Gross Profit vs Net Profit: What’s the Difference?

cash-1296585_960_72033Whether you’re a small business owner or professional accountant, you’ll probably be hearing the terms “gross profit” and ” net profit” quite frequently. But these terms can undoubtedly be confusing, especially for newcomers. So if you’re struggling to grasp the concept the concept of gross profit and net profit, keep reading to learn more about these terms and their unique characteristics.

Gross profit is essentially the total amount revenue that’s left over after a business deducts its direct operating expenses used to generate the profit. Gross profit margin is expressed as a percentage of the revenue. For example, if your business earns $20,000 in gross profits and the total revenue (including expenses) was $40,000, your gross profit margin would be 50% — $40,000 divided by $20,000 is 50%. Many businesses use gross profit margin as a measurement of its overall profitability.

Now that you know the basics of gross profit margin, let’s discuss net profit. Net profit is essentially the amount of revenue that’s left over after accounting for overhead. Much like gross profit, it too has a “margin” that’s expressed as a percentage. Net profit margin is the net profit expressed as a percentage of the revenue. Using the same example cited about, a net profit of $10,000 with $20,000 revenue would be 50%.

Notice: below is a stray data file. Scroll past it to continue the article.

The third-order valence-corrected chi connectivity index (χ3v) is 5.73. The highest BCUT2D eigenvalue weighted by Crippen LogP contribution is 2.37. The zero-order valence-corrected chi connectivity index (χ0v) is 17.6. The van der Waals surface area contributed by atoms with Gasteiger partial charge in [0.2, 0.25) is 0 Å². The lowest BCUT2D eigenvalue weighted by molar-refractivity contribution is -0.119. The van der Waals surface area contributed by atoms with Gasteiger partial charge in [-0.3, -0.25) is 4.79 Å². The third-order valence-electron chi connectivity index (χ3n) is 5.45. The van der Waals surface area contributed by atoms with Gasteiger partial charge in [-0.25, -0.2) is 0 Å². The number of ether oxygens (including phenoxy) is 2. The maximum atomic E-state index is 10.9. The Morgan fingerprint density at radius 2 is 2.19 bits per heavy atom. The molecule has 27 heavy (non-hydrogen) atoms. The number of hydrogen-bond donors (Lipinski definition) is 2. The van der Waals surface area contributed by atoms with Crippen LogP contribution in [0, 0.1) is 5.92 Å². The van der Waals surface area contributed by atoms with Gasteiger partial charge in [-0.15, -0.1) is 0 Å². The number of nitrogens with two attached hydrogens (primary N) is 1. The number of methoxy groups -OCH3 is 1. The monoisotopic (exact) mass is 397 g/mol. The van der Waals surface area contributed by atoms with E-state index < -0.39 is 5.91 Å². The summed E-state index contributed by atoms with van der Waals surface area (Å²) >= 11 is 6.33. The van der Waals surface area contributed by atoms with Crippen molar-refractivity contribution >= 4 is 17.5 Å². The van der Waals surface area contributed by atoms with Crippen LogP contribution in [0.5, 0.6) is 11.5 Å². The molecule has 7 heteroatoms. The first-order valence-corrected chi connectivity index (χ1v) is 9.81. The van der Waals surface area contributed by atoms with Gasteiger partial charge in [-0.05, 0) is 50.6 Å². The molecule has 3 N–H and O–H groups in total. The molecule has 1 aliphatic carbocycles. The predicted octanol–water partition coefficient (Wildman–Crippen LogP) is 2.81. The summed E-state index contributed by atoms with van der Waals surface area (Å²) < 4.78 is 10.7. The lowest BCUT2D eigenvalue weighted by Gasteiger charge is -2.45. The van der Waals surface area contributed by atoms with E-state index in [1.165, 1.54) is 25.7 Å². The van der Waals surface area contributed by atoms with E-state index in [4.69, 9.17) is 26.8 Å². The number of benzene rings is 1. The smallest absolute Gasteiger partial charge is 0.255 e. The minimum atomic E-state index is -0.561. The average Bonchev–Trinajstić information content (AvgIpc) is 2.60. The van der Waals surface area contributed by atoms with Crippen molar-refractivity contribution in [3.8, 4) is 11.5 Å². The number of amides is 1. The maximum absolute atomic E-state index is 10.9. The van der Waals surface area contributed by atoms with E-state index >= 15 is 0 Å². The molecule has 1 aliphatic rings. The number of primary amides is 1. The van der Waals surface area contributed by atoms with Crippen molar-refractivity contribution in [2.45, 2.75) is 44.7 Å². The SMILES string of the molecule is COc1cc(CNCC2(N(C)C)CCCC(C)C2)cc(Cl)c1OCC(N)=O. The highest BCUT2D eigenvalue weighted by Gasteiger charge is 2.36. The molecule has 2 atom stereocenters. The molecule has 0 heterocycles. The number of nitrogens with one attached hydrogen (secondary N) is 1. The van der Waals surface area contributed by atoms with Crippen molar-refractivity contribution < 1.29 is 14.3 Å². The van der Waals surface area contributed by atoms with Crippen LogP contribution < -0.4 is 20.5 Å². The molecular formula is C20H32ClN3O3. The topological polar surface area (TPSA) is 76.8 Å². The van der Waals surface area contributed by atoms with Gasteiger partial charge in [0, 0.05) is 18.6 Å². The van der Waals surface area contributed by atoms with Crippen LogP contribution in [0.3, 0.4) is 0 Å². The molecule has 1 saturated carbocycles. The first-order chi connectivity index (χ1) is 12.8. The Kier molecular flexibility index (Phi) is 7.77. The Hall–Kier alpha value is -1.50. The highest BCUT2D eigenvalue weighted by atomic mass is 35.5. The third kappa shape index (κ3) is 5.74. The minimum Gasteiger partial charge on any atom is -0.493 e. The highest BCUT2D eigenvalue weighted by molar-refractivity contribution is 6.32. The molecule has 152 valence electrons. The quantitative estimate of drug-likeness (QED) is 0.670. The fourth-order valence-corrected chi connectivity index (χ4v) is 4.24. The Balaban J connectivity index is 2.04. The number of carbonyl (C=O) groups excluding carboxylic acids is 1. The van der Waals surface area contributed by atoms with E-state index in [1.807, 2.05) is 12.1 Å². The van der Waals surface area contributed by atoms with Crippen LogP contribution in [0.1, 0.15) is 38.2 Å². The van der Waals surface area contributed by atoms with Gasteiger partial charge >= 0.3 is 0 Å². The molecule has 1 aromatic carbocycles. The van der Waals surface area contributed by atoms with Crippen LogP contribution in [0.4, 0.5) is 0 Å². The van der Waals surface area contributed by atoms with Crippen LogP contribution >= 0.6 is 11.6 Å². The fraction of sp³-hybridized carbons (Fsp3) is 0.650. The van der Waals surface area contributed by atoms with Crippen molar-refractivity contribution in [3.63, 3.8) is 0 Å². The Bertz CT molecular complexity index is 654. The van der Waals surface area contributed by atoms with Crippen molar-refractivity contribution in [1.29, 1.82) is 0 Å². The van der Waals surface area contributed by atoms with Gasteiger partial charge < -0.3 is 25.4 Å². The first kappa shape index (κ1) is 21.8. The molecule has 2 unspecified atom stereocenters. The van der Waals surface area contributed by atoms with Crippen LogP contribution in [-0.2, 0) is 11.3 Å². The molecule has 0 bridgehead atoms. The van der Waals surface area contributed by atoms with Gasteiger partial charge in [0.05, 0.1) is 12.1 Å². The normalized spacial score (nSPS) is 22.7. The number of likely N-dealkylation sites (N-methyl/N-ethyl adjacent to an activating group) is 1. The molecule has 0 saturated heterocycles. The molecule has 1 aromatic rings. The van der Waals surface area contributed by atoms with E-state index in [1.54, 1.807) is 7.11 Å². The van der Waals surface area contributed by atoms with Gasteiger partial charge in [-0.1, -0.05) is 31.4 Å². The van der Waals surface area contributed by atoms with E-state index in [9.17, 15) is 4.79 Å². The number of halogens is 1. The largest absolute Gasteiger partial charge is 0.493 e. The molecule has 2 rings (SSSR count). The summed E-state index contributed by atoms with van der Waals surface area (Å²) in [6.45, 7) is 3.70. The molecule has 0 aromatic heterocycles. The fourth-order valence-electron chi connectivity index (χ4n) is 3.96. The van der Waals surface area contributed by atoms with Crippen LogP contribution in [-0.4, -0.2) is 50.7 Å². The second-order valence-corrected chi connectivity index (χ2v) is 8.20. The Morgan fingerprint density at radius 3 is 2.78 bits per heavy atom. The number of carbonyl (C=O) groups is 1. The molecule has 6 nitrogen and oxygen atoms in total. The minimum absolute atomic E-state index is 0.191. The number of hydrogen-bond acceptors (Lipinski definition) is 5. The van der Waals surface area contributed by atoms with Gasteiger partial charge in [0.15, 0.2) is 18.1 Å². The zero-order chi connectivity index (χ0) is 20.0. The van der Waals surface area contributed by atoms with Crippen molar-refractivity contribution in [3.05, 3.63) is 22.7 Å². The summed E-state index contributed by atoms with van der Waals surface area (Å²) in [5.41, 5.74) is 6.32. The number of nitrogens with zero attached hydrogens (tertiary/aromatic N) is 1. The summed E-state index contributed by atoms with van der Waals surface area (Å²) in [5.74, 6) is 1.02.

So, should you pay more attention to gross profit or net profit? Rather than focusing your attention on just one of these metrics, you should analyze them both. Gross profit margin provides a better understanding of how much profit your business makes after accounting for direct operating expenses, whereas net profit margin reveals a similar understanding of the revenue generated after accounting for overhead.

Business owners should carefully monitor their gross profit margin and net profit margin, as this information could prove useful when applying for a loan or other forms of credit. Lenders want to know that businesses can repay the loan, so they check for things like gross profit margin and net profit margin. Failure to monitor this information with your business could prevent you from obtaining a loan. The bottom line is that business owners should constantly analyze their gross profit margin and net profit margin.

Of course, gross profit and net profit are just two of the many accounting terms that you’ll hear when running a small business and/or performing bookkeeping tasks.

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How to Email an Invoice in Quickbooks?